Step 2: Trucks are weighed when they arrive to calculate the weight of the recyclables they dropped off. (Their empty weight is on file.) The trucks are then sent to the tipping floor, where they add to the mountain of recyclables waiting to be sorted.

Step 3: Next, a loader pushes recyclables toward a conveyor belt to begin its surprisingly high-speed journey through a giant sorting factory. Machines first separate the lightest material (paper) by blowing it upward. Then dozens of workers separate out any unrecyclable contaminants. Each worker is trained to remove only one specific contaminant from a specific section of conveyor belt. These contaminants then go to landfills. They include plastic bags and wrap, electronics, clothing and plant material — which can all be recycled, but not in blue bins. (Check your grocery or home-improvement stores for recycling options for these.)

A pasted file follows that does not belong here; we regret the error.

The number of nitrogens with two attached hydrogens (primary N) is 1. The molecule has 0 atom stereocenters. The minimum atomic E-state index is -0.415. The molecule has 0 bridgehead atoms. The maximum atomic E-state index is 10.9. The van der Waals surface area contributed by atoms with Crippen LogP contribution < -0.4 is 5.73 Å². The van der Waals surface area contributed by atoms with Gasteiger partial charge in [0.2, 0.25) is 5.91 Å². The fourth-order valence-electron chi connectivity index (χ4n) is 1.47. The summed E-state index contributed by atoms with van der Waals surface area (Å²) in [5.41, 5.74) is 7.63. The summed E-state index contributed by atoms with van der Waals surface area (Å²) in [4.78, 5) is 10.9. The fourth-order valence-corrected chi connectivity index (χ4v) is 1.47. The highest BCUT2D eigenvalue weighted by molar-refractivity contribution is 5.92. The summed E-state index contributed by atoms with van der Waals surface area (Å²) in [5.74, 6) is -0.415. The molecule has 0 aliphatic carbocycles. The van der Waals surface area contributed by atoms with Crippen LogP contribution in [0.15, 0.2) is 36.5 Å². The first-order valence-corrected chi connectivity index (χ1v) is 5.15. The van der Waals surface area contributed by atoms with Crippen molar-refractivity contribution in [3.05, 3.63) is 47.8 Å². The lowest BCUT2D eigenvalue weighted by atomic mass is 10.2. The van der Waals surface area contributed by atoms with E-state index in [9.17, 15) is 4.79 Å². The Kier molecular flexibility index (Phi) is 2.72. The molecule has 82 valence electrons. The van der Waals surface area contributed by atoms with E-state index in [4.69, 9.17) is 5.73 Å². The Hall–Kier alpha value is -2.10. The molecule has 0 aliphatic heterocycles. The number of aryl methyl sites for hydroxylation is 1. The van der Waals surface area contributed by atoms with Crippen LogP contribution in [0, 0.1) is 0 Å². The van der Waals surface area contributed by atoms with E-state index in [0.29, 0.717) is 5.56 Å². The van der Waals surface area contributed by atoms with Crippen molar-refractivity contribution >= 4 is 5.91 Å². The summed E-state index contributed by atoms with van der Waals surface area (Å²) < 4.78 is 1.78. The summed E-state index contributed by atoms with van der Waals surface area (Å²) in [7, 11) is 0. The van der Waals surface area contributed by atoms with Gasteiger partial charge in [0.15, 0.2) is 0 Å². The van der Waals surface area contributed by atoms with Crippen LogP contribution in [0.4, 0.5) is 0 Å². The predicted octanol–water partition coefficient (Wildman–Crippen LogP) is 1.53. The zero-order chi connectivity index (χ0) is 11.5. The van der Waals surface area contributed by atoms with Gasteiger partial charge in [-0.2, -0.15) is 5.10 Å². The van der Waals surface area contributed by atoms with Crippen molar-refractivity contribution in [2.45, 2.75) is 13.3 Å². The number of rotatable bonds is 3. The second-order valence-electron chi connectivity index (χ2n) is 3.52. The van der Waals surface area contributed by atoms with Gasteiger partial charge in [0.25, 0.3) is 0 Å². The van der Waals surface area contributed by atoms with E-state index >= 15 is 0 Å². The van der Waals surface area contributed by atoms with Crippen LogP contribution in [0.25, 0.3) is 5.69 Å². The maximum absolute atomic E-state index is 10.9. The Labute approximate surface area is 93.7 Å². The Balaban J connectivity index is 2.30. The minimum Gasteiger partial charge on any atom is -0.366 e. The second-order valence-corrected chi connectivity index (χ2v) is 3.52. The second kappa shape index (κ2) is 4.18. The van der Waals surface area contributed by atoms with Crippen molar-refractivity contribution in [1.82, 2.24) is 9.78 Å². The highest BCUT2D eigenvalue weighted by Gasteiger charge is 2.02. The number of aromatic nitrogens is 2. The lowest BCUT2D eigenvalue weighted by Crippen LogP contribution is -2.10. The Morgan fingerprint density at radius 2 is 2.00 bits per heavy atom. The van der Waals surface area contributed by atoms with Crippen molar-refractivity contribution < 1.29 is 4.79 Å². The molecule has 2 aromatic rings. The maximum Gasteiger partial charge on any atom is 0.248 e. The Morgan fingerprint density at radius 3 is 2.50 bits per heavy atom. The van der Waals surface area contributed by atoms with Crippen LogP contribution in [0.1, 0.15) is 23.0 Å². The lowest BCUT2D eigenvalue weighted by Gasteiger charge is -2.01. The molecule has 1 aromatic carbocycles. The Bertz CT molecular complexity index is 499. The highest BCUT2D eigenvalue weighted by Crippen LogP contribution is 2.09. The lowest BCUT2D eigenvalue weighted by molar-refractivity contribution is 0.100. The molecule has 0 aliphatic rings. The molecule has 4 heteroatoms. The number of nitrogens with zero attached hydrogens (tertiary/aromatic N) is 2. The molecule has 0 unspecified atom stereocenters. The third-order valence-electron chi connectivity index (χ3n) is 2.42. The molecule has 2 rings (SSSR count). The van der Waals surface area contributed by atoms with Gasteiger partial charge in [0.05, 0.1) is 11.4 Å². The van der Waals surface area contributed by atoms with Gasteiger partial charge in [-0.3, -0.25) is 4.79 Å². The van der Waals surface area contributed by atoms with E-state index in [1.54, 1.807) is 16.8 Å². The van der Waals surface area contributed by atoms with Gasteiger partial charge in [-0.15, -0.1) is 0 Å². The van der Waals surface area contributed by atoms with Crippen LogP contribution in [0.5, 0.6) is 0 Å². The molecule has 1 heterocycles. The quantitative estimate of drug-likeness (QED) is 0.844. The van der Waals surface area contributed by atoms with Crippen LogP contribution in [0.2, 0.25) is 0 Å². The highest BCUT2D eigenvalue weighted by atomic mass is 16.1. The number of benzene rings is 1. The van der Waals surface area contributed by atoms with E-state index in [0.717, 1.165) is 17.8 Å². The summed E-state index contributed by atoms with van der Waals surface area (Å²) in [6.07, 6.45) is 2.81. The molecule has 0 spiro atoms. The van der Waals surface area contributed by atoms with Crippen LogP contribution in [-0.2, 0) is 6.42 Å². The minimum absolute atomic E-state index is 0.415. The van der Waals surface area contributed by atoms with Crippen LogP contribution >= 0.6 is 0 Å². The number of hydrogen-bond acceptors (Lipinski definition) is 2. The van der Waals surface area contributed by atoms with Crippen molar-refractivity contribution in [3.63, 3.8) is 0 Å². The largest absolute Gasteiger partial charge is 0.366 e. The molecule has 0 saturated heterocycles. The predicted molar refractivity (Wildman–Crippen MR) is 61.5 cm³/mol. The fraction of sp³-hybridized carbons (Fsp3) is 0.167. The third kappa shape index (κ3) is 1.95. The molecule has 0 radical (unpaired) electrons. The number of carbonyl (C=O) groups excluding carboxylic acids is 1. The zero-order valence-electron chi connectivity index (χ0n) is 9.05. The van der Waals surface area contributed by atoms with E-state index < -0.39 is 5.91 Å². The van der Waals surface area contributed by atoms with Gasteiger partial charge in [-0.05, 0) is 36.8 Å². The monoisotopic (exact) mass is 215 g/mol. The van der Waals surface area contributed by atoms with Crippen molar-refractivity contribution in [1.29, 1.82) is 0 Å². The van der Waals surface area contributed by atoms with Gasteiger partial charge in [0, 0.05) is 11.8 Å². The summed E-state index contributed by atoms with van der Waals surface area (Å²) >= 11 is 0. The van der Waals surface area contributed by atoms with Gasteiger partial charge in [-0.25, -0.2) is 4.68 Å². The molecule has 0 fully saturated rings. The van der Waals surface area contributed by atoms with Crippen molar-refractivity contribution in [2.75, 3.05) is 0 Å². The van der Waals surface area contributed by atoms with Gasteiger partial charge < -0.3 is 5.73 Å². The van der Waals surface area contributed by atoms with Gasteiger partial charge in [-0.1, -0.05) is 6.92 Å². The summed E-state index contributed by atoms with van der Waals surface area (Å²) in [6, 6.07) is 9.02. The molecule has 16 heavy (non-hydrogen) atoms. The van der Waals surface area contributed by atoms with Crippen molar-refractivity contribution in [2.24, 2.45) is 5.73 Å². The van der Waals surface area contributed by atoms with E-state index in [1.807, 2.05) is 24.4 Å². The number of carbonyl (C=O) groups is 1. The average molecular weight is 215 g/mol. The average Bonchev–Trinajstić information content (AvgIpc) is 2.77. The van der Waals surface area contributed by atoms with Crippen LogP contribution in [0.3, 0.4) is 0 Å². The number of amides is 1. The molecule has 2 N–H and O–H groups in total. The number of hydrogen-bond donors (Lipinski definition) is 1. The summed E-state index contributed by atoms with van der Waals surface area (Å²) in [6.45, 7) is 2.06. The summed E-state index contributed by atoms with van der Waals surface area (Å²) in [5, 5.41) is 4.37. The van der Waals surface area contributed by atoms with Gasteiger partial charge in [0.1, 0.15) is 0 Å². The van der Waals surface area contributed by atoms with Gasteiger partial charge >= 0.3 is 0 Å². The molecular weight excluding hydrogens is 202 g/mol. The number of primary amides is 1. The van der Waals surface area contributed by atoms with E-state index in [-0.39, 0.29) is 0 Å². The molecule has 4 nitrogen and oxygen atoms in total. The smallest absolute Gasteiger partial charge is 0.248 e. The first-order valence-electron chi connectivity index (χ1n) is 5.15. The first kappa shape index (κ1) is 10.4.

Step 4: Larger recyclables like cardboard are separated and sent down their own belt, as are mixed paper, plastic bottles, and glass — which is then further separated by color — and cans. Aluminum cans are separated by passing all cans through a powerful reverse magnet that bounces out the metal ones.

Step 5: At end of the process, bales and bins of recyclables are prepped for shipping to buyers, who will (hopefully) turn them into new products, reducing the need for landfill space and new raw materials.